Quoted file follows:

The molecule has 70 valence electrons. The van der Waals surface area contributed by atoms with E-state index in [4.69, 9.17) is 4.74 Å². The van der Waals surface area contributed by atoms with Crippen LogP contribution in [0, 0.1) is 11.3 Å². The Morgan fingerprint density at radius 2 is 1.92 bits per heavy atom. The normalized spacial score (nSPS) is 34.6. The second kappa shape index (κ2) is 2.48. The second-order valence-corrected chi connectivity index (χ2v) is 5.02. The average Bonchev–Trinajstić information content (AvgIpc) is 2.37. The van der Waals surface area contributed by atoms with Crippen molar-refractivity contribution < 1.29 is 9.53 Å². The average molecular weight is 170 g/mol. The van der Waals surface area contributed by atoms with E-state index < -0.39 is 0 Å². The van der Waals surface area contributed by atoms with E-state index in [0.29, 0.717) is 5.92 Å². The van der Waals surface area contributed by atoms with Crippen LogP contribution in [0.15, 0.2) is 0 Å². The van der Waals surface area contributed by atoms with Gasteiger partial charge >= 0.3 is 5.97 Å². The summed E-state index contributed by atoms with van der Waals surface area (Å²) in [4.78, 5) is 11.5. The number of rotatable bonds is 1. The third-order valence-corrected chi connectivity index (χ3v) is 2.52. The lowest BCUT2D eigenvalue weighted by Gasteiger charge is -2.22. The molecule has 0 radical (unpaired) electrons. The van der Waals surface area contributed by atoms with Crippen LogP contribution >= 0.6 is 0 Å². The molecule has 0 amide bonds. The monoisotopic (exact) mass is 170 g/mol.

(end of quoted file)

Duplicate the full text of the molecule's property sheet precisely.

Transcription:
The molecule has 70 valence electrons. The van der Waals surface area contributed by atoms with E-state index in [4.69, 9.17) is 4.74 Å². The van der Waals surface area contributed by atoms with Crippen LogP contribution in [0, 0.1) is 11.3 Å². The Morgan fingerprint density at radius 2 is 1.92 bits per heavy atom. The normalized spacial score (nSPS) is 34.6. The second kappa shape index (κ2) is 2.48. The second-order valence-corrected chi connectivity index (χ2v) is 5.02. The average Bonchev–Trinajstić information content (AvgIpc) is 2.37. The van der Waals surface area contributed by atoms with Crippen molar-refractivity contribution < 1.29 is 9.53 Å². The average molecular weight is 170 g/mol. The van der Waals surface area contributed by atoms with E-state index < -0.39 is 0 Å². The van der Waals surface area contributed by atoms with E-state index in [0.29, 0.717) is 5.92 Å². The van der Waals surface area contributed by atoms with Crippen LogP contribution in [0.15, 0.2) is 0 Å². The van der Waals surface area contributed by atoms with Gasteiger partial charge >= 0.3 is 5.97 Å². The summed E-state index contributed by atoms with van der Waals surface area (Å²) in [4.78, 5) is 11.5. The number of rotatable bonds is 1. The third-order valence-corrected chi connectivity index (χ3v) is 2.52. The lowest BCUT2D eigenvalue weighted by Gasteiger charge is -2.22. The molecule has 0 radical (unpaired) electrons. The van der Waals surface area contributed by atoms with Crippen LogP contribution >= 0.6 is 0 Å². The molecule has 0 amide bonds. The monoisotopic (exact) mass is 170 g/mol.